Collections

sezione - egizia
Collection of Epigraphs
A unique collection of written records of ancient pre-Roman languages from Central and Southern Italy, it also includes several inscriptions from Vesuvian towns. Among the most valuable inscriptions are those containing the texts of laws, decrees, public and private documents, calendars and religious dedications. The Orphic gold tablets from Thurii and the bronze tablets from Heraclea are considered particularly remarkable.

Collection of Epigraphs 
Farnese collection
It is the richest collection of antiquities made during the Renaissance period and the only one preserved intact over the centuries. Started by Pope Paul III by the mid-16th century and significantly enriched by his nephew, Cardinal Alexander, the collection came to Naples thanks to Charles III of Bourbon, the son of Elizabeth Farnese, last descendant of the family. In different rooms are displayed homogeneous groups of sculptures which decorated the Farnese palaces in Rome, together with those unearthed at the Baths of Caracalla. Not to be missed are the colossal statue of Hercules and the marble group of the Bull, the Tyrannicides, the Ephesian Artemis, the busts of the Roman emperors, the Venus Kallipygia and several portraits of scholars and philosophers, including Homer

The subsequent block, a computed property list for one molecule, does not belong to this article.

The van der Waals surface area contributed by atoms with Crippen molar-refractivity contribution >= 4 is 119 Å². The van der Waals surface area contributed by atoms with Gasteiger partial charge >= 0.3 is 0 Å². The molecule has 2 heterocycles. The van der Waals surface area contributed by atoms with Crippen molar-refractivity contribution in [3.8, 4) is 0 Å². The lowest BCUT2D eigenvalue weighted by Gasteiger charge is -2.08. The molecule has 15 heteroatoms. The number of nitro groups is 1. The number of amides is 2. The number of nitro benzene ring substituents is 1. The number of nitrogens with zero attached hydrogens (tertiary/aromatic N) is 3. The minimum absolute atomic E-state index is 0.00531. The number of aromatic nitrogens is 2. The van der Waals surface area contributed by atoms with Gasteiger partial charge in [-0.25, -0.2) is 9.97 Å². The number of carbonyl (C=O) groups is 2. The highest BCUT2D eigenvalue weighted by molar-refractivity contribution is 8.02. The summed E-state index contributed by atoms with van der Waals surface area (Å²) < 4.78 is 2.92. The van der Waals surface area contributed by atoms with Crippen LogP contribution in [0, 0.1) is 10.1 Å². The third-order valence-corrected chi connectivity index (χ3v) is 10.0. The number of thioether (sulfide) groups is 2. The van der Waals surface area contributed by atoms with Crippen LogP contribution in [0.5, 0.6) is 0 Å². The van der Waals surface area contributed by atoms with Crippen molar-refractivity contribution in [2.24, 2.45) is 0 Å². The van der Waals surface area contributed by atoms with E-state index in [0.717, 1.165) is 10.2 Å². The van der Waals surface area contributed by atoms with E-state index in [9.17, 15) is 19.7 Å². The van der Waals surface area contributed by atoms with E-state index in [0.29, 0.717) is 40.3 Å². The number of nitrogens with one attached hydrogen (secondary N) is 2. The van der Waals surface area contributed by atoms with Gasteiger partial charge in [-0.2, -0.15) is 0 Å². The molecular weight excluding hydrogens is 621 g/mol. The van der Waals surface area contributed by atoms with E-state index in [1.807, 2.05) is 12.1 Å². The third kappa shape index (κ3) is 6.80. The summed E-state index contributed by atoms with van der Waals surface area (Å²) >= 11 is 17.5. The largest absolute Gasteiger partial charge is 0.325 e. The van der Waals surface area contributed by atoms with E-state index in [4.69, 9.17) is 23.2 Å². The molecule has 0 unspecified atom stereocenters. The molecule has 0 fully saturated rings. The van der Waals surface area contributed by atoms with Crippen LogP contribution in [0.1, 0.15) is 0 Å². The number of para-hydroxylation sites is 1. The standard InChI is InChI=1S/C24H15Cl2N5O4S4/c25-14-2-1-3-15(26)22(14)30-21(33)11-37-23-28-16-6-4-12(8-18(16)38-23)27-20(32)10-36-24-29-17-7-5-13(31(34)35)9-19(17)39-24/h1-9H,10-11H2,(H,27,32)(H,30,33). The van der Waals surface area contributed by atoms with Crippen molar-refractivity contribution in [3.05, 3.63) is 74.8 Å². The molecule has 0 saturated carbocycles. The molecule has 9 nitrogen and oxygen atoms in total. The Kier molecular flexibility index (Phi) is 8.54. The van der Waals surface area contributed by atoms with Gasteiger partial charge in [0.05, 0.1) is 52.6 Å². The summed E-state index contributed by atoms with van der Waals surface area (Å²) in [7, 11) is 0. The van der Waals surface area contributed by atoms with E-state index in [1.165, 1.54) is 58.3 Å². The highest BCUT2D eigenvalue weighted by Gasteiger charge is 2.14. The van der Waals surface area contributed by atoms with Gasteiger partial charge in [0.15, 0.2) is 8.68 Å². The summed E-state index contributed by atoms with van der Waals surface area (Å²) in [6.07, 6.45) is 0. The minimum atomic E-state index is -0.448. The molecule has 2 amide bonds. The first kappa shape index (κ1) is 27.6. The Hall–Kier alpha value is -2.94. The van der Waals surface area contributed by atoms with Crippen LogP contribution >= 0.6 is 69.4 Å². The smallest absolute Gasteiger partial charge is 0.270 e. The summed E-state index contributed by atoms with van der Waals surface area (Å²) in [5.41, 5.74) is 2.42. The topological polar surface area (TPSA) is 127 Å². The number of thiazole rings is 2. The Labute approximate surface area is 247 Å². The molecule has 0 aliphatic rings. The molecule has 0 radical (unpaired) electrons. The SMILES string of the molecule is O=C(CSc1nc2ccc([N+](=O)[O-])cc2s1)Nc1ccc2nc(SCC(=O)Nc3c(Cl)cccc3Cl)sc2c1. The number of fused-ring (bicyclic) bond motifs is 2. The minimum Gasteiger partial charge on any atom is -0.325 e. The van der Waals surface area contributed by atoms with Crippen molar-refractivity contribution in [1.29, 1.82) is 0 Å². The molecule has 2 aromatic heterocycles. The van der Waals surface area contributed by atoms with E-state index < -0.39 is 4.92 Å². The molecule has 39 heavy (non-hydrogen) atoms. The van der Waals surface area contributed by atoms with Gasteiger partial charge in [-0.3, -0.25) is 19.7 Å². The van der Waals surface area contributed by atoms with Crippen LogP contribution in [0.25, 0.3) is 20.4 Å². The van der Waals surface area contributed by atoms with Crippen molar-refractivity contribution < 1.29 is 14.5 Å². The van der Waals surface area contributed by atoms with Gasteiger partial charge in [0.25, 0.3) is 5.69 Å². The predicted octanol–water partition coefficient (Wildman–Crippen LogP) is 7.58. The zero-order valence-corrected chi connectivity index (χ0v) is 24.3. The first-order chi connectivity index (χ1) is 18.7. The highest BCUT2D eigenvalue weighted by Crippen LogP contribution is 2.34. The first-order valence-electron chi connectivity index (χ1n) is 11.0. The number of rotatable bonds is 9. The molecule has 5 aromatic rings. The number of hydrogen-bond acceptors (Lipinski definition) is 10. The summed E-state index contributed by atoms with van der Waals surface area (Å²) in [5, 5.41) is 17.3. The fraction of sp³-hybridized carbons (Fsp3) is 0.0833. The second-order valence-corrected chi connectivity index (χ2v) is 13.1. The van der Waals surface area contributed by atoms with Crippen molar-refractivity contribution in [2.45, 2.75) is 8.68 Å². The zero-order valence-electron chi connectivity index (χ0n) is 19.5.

and Socrates. The collection also includes an extraordinary repertoire of gemstones, which boasts more than 1500 items and a great variety of materials. The Farnese cup is a true masterpiece made of sardonyx: the greatest gemstone of antiquity, which passed through the hands of the most illustrious collectors in history, from the Medici family down to the Farnese. The collection also included paintings and pieces of furniture, which were moved to the Museum of Capodimonte in 1957.
Farnese collection 
numismatica
Coins and medals
This is one of the largest and most valuable coin collections in the world, built up around the original Farnese collection and enriched with specimens from private collections and archaeological discoveries. It spans the history of coinage in Southern Italy from the 6th century BC down to the Bourbon period. Two rooms house the coins from Pompeii and document the economic activities of the city through frescoes, sculptures, jewels and writing instruments.
Coins and medals 
corridori
Villa dei papiri
These extraordinary bronze and marble statues were intended as decorations for a luxurious villa in Herculaneum, explored with a system of tunnels between 1750 and 1761. The Villa dei Papyri owes its name to the discovery in it of nearly 2,000 papyrus scrolls, mainly consisting of philosophical texts written in Greek. The building is considered one of the best examples of Roman villas devoted to a Greek lifestyle that were scattered around the coast of Campania.
Villa dei papiri
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